Thoughts are rarely facts
In reality, our mind is just a machine for generating thoughts and in fact, it is pretty difficult to stop this from happening. In a normal day, you’ll probably have tens of thousands of thoughts. And the more you try to stop them from happening the more they will seem to pop up, sometimes linking together, as soon as one comes into existence, another comes along and you can be lost on a runaway train of unpleasant thoughts that cause unpleasant feelings.

In fact, you probably have a lot less control over your thoughts than you probably like. Of course, we can always consciously choose to think, but the vast majority just pop into our heads completely randomly.

Instead of simply trying not to worry, which is an impossible task, we can become more open to our thoughts and become more skilled at noticing the process of thinking.

When you do this you will probably notice that your mind is a drama queen. It just loves giving you the worst possible outcomes and if it can’t find something from your past it will dream up a terrible future that you’ve not experienced yet.

Defusion — opening up to thoughts
A central skill in acceptance and commitment training is to learn how to step back and put some space between yourself and your unhelpful thoughts. This skill is known as ‘defusion’ and helps you choose what happens next rather than automatically reacting.

Just because a thought happens to be present doesn’t mean you have to act on it. You can have the thought, ‘I’m going to be terrible in this presentation’, or ‘I’m a failure’, or ‘I’m not good enough’ and still give a good presentation, be successful and feel confident.

Of course, this is a new skill and you are going to have to practice it for a bit before it becomes second nature. But sometimes just stopping and noticing that you are thinking is powerful enough. In that pause we can ask ourselves:

  • What is my mind saying in the moment? Are there words or images?
  • How could I label this thought? Is it a judgement? A Criticism? An evaluation? Is it about the past, the future or what’s going on right now?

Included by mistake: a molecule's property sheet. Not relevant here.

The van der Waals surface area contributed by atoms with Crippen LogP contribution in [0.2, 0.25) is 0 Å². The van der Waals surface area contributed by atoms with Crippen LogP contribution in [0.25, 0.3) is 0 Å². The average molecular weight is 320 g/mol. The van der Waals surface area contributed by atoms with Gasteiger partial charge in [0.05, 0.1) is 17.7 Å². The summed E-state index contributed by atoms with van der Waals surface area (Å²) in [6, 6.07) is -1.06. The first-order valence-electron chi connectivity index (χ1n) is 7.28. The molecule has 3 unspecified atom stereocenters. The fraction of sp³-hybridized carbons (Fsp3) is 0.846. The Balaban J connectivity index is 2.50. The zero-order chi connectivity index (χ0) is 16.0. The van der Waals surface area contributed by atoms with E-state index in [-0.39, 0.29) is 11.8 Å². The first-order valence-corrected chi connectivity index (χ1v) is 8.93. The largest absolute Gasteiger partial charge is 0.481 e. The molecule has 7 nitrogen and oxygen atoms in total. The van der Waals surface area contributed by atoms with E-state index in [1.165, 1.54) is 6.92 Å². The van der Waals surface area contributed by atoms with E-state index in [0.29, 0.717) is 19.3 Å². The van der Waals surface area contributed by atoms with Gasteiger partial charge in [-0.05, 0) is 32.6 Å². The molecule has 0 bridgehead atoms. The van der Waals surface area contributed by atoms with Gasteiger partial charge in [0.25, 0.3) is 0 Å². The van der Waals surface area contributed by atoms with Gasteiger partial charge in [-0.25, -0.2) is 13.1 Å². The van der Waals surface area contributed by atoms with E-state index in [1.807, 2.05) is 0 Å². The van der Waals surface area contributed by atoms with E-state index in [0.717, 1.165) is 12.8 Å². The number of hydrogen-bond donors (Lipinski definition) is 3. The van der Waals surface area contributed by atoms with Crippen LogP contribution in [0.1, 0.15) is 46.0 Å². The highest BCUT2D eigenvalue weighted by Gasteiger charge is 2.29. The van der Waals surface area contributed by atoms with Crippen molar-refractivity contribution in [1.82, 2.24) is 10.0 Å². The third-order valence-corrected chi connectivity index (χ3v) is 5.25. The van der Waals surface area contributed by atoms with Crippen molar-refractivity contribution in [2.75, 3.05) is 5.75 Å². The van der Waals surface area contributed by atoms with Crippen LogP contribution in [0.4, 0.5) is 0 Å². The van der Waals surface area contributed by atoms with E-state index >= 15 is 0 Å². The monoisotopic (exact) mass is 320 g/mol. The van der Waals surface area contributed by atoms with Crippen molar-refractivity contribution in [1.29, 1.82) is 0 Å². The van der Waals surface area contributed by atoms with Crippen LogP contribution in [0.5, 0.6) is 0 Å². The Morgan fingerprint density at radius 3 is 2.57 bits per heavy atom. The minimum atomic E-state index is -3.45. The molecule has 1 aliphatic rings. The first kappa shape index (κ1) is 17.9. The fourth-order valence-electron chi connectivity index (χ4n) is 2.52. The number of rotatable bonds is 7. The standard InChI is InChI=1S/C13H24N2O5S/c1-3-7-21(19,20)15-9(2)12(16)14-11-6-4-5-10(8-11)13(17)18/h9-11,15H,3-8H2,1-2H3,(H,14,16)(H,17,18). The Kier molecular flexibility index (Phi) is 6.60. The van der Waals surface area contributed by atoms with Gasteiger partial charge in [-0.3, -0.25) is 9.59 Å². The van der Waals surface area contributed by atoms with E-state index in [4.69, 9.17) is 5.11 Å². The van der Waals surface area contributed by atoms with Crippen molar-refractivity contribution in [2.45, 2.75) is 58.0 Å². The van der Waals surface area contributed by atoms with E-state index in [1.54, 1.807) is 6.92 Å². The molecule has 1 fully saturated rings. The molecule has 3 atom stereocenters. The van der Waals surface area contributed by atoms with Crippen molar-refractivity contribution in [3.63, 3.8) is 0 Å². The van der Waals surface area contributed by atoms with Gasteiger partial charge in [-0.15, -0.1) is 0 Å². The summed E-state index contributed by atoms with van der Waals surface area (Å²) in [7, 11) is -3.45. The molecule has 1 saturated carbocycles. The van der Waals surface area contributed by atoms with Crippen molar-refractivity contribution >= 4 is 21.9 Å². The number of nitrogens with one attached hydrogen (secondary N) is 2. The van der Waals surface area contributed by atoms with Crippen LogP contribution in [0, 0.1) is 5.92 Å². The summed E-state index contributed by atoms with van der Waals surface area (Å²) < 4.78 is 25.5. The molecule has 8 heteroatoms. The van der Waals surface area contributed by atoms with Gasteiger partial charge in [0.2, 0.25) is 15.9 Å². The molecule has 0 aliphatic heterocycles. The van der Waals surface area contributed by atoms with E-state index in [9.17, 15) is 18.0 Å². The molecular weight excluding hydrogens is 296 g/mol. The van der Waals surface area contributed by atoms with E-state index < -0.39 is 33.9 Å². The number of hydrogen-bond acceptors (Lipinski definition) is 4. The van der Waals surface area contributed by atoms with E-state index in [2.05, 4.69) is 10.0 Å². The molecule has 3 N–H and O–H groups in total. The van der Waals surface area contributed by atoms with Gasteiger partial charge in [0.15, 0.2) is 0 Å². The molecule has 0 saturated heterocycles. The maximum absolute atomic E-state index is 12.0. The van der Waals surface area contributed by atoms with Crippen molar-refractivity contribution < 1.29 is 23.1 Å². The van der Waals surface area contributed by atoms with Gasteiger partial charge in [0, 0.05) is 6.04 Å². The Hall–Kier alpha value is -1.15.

• How fused am I with this thought? Is this an old story? Do I feel open and vital? Or do I feel closed and constricted?

Thank your mind
Your mind is just trying to do its job, protecting you from harm and keeping you safe. Not taking risks, being hesitant, underestimating your abilities, watching what you say, making negative judgements about the future, dwelling on the past are ways our mind helps us to stop being eaten or thrown out of our tribe.

One way to defuse from these thoughts is to spend time thanking your mind for the job it is doing, not in a belittling way, but sometimes an acknowledgement and a thank you is enough to help you refocus on the task at hand.

  • ‘You’re not good enough and no one will like you!’ — Thanks, mind, great to have your feedback.
  • ‘This presentation will be terrible and no one will be interested.’ — Thanks, mind, that’s one perspective.
  • ‘I’m a failure and nothing I do ever succeeds.’ — Thanks, mind, good to have you with me.

Sometimes just writing down thoughts, labelling them and noticing that you are having them is enough to get yourself back on track. And sometimes they are very sticky and we have to try more in-depth techniques and tactics. But either way, the process starts with learning to notice our thinking and starting to take a step back from the opinions that our minds have to offer.